Thursday, December 22, 2005

C. S. Lewis on What's Helpful in Devotion

Since Sunday I'm reading Green and Hooper's C.S. Lewis: A Biography (New Yoirk: Harcourt, 1974) and this morning, unable to sleep from 3 to 4, I copied this passage into my journal:

The truth is that Lewis never got on well with purely devotional books. What he infinitely preferred were solid works of theology that he had to work at to understand. His attitude towards the two kinds of books is summed up in a preface he wrote some years later for a translation of St. Athanasius's The Incarnation of the Word of God. 'For my own part, I tend to find the doctrinal books often more helpful in devotion than the devotional books, and I rather suspect that the same experience may await others. I believe that many who find that "nothing happens" when they sit down, or kneel down, to a book of devotion, would find that the heart sings unbidden while they are working their way through a tough bit of theology with a pipe in their teeth and a pencil in their hand'." (115)

While I may not be clenching a pipe in my teeth, I've often found Lewis's experience my own. For example, reading an essay by Stanley Hauerwas (e.g., "Story-Formed Community," "Ten Theses on Christian Social Ethics," "Jesus as The Social Embodiment of the Peacable Kingdom," "The Servant Community: Christian Social Ethics," "The Church as God's New Language.") frequently provides me with the spirituial grist I need for a good chewing. But is this a more or less universal experience among us? Is Lewis's experience yours too? If not, what devotional books--apart from the Bible!-- do you find helpful?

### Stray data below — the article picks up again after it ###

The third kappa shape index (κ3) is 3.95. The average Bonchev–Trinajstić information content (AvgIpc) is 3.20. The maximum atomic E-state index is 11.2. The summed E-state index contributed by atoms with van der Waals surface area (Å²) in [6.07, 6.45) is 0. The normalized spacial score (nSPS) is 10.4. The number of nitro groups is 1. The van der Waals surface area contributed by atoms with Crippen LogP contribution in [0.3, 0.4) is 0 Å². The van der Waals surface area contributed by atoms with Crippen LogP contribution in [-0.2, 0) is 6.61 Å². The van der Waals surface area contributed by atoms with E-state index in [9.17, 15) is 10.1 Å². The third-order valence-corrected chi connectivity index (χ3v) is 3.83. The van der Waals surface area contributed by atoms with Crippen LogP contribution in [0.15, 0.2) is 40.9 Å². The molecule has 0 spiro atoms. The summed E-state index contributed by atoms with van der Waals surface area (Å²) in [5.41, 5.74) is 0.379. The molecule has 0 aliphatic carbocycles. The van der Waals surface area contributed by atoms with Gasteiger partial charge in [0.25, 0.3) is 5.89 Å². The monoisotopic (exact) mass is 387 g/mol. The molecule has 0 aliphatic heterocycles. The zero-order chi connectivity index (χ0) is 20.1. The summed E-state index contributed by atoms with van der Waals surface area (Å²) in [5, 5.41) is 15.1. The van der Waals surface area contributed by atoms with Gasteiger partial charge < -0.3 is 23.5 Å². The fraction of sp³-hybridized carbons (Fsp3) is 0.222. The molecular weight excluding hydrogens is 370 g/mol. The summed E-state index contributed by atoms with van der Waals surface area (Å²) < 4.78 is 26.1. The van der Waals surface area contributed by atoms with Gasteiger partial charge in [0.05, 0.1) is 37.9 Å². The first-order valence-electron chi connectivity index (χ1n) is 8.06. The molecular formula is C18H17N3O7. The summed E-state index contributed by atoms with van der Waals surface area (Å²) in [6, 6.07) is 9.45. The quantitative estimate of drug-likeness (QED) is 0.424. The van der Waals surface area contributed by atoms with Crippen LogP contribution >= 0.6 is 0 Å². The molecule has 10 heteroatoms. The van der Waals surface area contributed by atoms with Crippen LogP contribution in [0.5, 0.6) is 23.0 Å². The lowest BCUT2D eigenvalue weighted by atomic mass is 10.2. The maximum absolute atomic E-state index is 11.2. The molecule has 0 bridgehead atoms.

Blogger Mason Smith said...

I also have found "devotional" literature unsatisfying. I'm not sure that my reading qualifies as heavy theology, but I so look for material that has a bit more substance than "The Upper Room" or similar daily devotional guides. I'm not saying that such material is bad--far from it. But I don't find it very helpful in my spiritual research.

My reading has been in areas of biblical archaeology, or science and religion, or the background of the biblical texts themselves. For example, I would find a discussion of the recent discovery of an ancient church in Israel much more intereting than a short devotional article.

This reading is not just for the knowledge. In other words, I'm not just collecting facts for some kind of Sunday School version of Trivial Pursuit. Serious historical reading helps me rejoin early Christians in my imagination. What was it like, back then? What was life like for them, how did they pray, and what did they really think about our Lord?

Also, with all the current interest in "The Da Vinci Code," I've also become much more interested in early church history. I suppose that's about as close as I've come to heavy theology in my reading.

Thursday, 22 December, 2005  

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